Peyton Fuller was a birder and southwest Florida was her paradise. She reveled in the seasons that signaled the changes in bird behaviors and migrations. Peyton especially loved the springtime weather in the Big Cypress and relished the fact that all the hunting seasons were over and the camo clad, buggy driving hordes had retreated until next fall. Peyton was unaware that their hunting license fees protected more habitat than the few dollars she annually sent to several eco-groups ever would.
Peyton’s mission on this day was simple. She had a brand new pair of 10 x 42 binoculars to try out and knew just the snag in Bear Island that the pileated woodpeckers found especially attractive for feeding and nesting.
She parked the hybrid, slid the insect repellent and a bottle of water into her camera vest, smeared on some sunscreen and hiked in. The water from last summer’s rains had finally receded to the flag ponds and cypress domes and made the walking easy. Peyton knew this area well and found her snag in short time. With her new binoculars she searched the flatwoods for the woodpeckers. If one didn’t show up now, it soon would.
The day began to warm and she reached inside a vest pocket for the water bottle. The searing pain on her lower left calf came simultaneously with being yanked off her feet. The back of Peyton’s head smacked a small chunk of caprock and she lost consciousness.
When the big female python lunged with a strike of over five feet a hundred sharp, recurved teeth dug into flesh. Before the body hit the ground one full coil had already wrapped both of the prey’s legs. Instinct told the reptile to wrap and crush until her sensitive skin told her the prey’s heart had quit beating.
Peyton Fuller gained consciousness briefly and instantly felt the overwhelming pressure of being trapped in a giant vise. Her arms were helplessly pinned to her sides. She opened her mouth and screamed. If not for the relentless traffic on the interstate the two fishermen on the canal might have heard her.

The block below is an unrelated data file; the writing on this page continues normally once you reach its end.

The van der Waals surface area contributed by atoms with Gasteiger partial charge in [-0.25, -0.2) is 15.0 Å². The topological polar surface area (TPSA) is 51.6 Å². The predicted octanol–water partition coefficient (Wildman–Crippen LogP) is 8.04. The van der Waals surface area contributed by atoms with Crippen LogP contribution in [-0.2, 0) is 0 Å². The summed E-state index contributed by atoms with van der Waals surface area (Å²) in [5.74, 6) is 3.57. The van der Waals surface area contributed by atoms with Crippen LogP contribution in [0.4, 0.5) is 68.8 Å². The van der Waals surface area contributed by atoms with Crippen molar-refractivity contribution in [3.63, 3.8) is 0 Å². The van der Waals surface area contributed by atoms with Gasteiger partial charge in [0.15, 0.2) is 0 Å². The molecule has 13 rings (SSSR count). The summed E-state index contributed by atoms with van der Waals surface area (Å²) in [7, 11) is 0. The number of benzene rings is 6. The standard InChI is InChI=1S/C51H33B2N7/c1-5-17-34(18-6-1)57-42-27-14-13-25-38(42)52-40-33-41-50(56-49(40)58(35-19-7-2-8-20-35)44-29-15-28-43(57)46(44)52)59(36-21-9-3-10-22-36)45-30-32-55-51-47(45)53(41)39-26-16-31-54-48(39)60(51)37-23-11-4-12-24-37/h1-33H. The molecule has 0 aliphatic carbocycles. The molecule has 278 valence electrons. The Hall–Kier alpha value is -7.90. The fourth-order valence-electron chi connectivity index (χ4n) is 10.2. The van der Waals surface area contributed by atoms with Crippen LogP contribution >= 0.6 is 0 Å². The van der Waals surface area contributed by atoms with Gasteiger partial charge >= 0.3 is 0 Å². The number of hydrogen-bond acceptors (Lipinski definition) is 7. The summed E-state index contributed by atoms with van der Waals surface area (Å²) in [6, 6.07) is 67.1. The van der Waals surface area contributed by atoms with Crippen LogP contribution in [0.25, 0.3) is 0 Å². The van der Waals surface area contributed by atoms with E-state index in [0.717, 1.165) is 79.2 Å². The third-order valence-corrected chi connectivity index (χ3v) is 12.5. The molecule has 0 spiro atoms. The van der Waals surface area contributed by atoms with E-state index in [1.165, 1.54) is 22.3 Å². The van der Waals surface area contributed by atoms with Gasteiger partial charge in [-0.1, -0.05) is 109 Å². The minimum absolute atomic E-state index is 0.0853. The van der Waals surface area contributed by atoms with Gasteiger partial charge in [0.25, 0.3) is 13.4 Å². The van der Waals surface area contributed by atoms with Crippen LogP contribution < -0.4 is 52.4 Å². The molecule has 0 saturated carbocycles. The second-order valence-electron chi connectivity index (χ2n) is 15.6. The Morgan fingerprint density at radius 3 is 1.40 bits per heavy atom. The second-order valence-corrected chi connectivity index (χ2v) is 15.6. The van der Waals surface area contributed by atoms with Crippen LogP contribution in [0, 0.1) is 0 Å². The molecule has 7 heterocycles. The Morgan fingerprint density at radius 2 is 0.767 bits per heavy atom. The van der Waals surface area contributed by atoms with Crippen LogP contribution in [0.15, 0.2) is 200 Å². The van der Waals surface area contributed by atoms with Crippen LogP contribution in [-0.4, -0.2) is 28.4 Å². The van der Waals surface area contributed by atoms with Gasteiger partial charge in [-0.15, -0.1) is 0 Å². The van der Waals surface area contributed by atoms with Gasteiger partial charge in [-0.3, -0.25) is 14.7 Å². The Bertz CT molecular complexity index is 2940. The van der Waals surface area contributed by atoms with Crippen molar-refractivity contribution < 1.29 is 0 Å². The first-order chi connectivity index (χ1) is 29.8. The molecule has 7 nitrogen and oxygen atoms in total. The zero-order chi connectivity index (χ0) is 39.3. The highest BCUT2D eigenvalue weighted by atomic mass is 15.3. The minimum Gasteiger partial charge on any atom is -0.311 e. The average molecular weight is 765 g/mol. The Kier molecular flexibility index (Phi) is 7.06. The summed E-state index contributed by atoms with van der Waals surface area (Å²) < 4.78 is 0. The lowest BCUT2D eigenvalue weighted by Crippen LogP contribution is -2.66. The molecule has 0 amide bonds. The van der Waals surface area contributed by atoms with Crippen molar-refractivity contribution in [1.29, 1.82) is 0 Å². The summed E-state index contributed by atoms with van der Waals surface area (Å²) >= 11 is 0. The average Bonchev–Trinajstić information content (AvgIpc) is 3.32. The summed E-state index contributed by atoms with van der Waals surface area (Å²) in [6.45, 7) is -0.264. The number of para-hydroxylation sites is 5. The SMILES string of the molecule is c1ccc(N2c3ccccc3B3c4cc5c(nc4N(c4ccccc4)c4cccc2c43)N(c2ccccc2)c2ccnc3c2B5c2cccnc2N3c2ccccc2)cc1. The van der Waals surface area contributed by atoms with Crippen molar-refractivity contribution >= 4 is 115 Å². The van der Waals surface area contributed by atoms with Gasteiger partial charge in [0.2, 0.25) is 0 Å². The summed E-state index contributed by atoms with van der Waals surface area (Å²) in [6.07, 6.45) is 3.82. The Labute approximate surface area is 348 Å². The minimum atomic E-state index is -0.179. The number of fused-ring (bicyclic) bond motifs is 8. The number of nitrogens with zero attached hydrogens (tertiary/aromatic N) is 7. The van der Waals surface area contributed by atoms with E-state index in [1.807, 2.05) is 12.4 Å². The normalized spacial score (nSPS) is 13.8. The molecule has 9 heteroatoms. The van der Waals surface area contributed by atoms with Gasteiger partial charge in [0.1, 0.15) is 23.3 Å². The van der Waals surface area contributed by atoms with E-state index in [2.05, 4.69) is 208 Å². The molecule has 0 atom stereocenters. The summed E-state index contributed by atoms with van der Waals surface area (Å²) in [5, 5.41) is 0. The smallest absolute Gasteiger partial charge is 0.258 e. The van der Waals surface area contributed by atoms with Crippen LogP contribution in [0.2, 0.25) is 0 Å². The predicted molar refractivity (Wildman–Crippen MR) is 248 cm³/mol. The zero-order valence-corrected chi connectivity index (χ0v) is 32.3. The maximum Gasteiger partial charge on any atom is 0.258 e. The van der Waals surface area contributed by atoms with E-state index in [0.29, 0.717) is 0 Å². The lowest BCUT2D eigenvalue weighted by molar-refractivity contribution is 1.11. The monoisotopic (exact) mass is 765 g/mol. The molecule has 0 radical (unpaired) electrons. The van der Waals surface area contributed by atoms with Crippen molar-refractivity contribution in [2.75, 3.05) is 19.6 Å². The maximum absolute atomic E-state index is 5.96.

The python eventually relaxed after she felt ribs crack and the heart stop. She unwound her entire length, rested briefly and then attempted to feed as she had always done, head first. But this prey was different, it was wider and unmanageable behind the head. Exhausted from the effort she backed off and crawled deep into the palmetto head.
The boar hog was born with seven others under a clump of saw palmetto on the edge of farm land just east of Sunniland. This litter had the unfortunate luck to be born in the heart of panther territory. Further north or south many would have had a chance to survive, but not here. Before the pigs were six months old five had been taken by the big cats. Another was grabbed by a big bull gator and the seventh was hit by a truck on State Route 29.
It was by simple luck that the pig had lived to adulthood but now the big boar hog had survived five years only by the wits developed over time that allowed it to avoid cars, gators, and hunters. Now at over three hundred pounds only the most desperate panther would attack him. Three of the cats bore the scars of his tusks that protruded 3 inches past his upper jaws.
On this day he roamed further south than he ever had before. His nostrils detected decaying flesh. As an omnivore he had many times before eaten other animals he found dead in the woods. His nose led him directly to the source of the smell.
The big boar charged in, scattering the vultures and began to feed on what was left of Peyton Fuller.